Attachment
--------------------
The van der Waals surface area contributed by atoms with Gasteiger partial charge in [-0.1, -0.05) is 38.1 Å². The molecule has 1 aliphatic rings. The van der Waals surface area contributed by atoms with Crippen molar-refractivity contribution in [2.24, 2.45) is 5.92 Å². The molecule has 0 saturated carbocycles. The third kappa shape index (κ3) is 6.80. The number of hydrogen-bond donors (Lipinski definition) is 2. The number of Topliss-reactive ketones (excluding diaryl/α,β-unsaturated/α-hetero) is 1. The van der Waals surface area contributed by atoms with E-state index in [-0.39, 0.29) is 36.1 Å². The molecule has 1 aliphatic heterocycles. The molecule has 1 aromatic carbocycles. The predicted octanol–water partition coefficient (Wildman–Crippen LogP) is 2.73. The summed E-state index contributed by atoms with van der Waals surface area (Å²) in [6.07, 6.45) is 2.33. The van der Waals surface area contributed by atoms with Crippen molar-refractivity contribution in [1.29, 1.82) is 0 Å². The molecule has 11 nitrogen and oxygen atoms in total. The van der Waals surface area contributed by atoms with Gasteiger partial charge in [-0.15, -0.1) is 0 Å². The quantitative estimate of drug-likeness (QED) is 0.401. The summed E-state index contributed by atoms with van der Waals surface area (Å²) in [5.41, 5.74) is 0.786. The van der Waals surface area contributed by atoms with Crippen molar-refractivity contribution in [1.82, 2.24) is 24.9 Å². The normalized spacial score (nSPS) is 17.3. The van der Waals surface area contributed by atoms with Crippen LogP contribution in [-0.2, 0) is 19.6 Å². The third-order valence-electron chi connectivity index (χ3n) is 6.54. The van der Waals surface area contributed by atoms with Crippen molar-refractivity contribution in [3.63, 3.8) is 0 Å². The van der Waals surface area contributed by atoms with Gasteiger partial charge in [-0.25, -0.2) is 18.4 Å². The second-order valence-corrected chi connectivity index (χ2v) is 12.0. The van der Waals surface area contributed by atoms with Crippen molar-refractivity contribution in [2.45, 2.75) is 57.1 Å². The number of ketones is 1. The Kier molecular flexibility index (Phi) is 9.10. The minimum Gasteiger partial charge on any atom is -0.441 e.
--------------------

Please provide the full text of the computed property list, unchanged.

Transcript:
The van der Waals surface area contributed by atoms with Gasteiger partial charge in [-0.1, -0.05) is 38.1 Å². The molecule has 1 aliphatic rings. The van der Waals surface area contributed by atoms with Crippen molar-refractivity contribution in [2.24, 2.45) is 5.92 Å². The molecule has 0 saturated carbocycles. The third kappa shape index (κ3) is 6.80. The number of hydrogen-bond donors (Lipinski definition) is 2. The number of Topliss-reactive ketones (excluding diaryl/α,β-unsaturated/α-hetero) is 1. The van der Waals surface area contributed by atoms with E-state index in [-0.39, 0.29) is 36.1 Å². The molecule has 1 aliphatic heterocycles. The molecule has 1 aromatic carbocycles. The predicted octanol–water partition coefficient (Wildman–Crippen LogP) is 2.73. The summed E-state index contributed by atoms with van der Waals surface area (Å²) in [6.07, 6.45) is 2.33. The van der Waals surface area contributed by atoms with Crippen molar-refractivity contribution in [1.29, 1.82) is 0 Å². The molecule has 11 nitrogen and oxygen atoms in total. The van der Waals surface area contributed by atoms with Gasteiger partial charge in [-0.15, -0.1) is 0 Å². The quantitative estimate of drug-likeness (QED) is 0.401. The summed E-state index contributed by atoms with van der Waals surface area (Å²) in [5.41, 5.74) is 0.786. The van der Waals surface area contributed by atoms with Crippen molar-refractivity contribution in [1.82, 2.24) is 24.9 Å². The normalized spacial score (nSPS) is 17.3. The van der Waals surface area contributed by atoms with Crippen LogP contribution in [-0.2, 0) is 19.6 Å². The third-order valence-electron chi connectivity index (χ3n) is 6.54. The van der Waals surface area contributed by atoms with Crippen molar-refractivity contribution in [3.63, 3.8) is 0 Å². The van der Waals surface area contributed by atoms with Gasteiger partial charge in [-0.25, -0.2) is 18.4 Å². The second-order valence-corrected chi connectivity index (χ2v) is 12.0. The van der Waals surface area contributed by atoms with Crippen molar-refractivity contribution in [2.45, 2.75) is 57.1 Å². The number of ketones is 1. The Kier molecular flexibility index (Phi) is 9.10. The minimum Gasteiger partial charge on any atom is -0.441 e.